An assessment of the relationship between the major international economic organizations (IEOs) and the developing countries. The emphasis is on the role of multilateral actors and therefore the organizations discussed are intergovernmental rather than nongovernmental. The book focuses on two separate but interlinked issues: first, the relevance of the activities of the IEOs to the developmental needs of the developing countries; second, the demands made by third World states in the relevant institutions. Taking a broadly international political economy approach the book should be particularly useful for students and researchers in development and international economics, international relations and politics.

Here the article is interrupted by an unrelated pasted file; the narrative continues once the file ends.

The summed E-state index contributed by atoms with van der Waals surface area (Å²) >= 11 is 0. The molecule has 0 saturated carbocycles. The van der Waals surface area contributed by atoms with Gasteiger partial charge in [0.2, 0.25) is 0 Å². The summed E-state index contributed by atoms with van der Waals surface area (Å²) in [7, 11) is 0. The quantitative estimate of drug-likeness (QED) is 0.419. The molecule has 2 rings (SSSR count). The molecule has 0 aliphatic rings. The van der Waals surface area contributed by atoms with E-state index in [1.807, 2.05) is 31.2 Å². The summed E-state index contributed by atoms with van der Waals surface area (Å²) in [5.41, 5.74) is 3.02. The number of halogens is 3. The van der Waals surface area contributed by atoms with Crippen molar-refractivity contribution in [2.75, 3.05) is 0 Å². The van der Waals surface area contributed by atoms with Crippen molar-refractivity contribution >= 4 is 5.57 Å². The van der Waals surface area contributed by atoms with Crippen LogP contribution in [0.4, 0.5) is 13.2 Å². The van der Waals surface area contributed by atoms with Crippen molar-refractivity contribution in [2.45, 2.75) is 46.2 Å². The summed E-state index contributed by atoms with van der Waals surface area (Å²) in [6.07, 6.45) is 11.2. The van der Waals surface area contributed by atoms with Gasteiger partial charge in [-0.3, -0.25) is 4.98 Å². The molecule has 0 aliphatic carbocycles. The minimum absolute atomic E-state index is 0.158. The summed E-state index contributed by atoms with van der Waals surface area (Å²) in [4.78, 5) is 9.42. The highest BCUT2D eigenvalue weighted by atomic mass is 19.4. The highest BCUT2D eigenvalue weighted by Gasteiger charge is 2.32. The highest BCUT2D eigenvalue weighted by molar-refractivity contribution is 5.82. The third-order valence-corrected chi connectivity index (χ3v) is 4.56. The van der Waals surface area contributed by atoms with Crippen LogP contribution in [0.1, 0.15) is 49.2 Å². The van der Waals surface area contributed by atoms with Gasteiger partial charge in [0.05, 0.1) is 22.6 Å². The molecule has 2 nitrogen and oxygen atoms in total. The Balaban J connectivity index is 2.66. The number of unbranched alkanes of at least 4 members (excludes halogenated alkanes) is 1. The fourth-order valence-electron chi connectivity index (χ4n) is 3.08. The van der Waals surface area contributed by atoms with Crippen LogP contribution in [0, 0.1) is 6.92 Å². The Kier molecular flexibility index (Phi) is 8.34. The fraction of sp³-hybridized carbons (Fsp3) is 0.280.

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This book assesses the relationship between the major international economic organizations--the World Bank, IMF, GATT, INCTAD--and the Third World. This issue is becoming increasingly central to the discussion of the appropriate routes for economic development. KEY TOPICS: Considers The Third World in the World Economy; Regimes, International Economic Organizations and Development Diplomacy; The International Monetary Fund and the Third World; The World Bank and the Third World; The General Agreement on Tariffs and Trade and the Third World; The United Nations Conference on Trade and Development and the Third World; and Justice, Efficiency and International Economic Organizations. Includes up-to-date cases and examples.
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